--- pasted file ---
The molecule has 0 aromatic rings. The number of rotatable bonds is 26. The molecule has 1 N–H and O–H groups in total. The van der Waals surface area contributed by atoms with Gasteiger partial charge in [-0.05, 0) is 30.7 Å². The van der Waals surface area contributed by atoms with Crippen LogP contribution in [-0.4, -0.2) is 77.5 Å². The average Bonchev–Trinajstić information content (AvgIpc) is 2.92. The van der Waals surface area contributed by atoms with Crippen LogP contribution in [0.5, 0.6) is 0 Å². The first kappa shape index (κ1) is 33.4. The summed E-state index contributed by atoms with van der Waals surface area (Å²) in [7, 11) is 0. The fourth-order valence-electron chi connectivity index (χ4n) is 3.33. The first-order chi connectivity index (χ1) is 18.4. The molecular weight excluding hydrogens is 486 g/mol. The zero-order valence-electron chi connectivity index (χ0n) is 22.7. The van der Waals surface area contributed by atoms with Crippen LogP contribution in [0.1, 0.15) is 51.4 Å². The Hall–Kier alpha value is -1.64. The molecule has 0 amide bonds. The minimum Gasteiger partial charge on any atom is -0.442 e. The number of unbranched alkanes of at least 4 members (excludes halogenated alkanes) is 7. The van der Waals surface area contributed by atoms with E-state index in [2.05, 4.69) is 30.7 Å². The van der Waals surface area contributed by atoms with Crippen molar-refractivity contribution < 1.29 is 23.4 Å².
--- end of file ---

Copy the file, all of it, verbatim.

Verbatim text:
The molecule has 0 aromatic rings. The number of rotatable bonds is 26. The molecule has 1 N–H and O–H groups in total. The van der Waals surface area contributed by atoms with Gasteiger partial charge in [-0.05, 0) is 30.7 Å². The van der Waals surface area contributed by atoms with Crippen LogP contribution in [-0.4, -0.2) is 77.5 Å². The average Bonchev–Trinajstić information content (AvgIpc) is 2.92. The van der Waals surface area contributed by atoms with Crippen LogP contribution in [0.5, 0.6) is 0 Å². The first kappa shape index (κ1) is 33.4. The summed E-state index contributed by atoms with van der Waals surface area (Å²) in [7, 11) is 0. The fourth-order valence-electron chi connectivity index (χ4n) is 3.33. The first-order chi connectivity index (χ1) is 18.4. The molecular weight excluding hydrogens is 486 g/mol. The zero-order valence-electron chi connectivity index (χ0n) is 22.7. The van der Waals surface area contributed by atoms with Crippen LogP contribution in [0.1, 0.15) is 51.4 Å². The Hall–Kier alpha value is -1.64. The molecule has 0 amide bonds. The minimum Gasteiger partial charge on any atom is -0.442 e. The number of unbranched alkanes of at least 4 members (excludes halogenated alkanes) is 7. The van der Waals surface area contributed by atoms with E-state index in [2.05, 4.69) is 30.7 Å². The van der Waals surface area contributed by atoms with Crippen molar-refractivity contribution < 1.29 is 23.4 Å².